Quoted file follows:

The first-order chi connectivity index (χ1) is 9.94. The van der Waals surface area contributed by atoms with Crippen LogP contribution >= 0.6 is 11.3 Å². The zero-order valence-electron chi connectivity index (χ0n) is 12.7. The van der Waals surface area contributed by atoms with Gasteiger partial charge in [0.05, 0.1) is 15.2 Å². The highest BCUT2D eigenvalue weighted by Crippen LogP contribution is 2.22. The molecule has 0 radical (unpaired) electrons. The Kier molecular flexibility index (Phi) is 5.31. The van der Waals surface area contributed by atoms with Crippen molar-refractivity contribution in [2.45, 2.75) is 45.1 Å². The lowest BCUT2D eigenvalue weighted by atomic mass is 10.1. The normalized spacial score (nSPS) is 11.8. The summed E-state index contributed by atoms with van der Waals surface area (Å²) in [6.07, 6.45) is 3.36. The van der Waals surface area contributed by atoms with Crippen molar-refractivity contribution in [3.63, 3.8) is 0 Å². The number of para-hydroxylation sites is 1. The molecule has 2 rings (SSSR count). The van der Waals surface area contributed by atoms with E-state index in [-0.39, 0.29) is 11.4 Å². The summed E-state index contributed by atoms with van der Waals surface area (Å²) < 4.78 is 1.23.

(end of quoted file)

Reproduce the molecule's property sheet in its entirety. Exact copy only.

The first-order chi connectivity index (χ1) is 9.94. The van der Waals surface area contributed by atoms with Crippen LogP contribution >= 0.6 is 11.3 Å². The zero-order valence-electron chi connectivity index (χ0n) is 12.7. The van der Waals surface area contributed by atoms with Gasteiger partial charge in [0.05, 0.1) is 15.2 Å². The highest BCUT2D eigenvalue weighted by Crippen LogP contribution is 2.22. The molecule has 0 radical (unpaired) electrons. The Kier molecular flexibility index (Phi) is 5.31. The van der Waals surface area contributed by atoms with Crippen molar-refractivity contribution in [2.45, 2.75) is 45.1 Å². The lowest BCUT2D eigenvalue weighted by atomic mass is 10.1. The normalized spacial score (nSPS) is 11.8. The summed E-state index contributed by atoms with van der Waals surface area (Å²) in [6.07, 6.45) is 3.36. The van der Waals surface area contributed by atoms with Crippen molar-refractivity contribution in [3.63, 3.8) is 0 Å². The number of para-hydroxylation sites is 1. The molecule has 2 rings (SSSR count). The van der Waals surface area contributed by atoms with E-state index in [-0.39, 0.29) is 11.4 Å². The summed E-state index contributed by atoms with van der Waals surface area (Å²) < 4.78 is 1.23.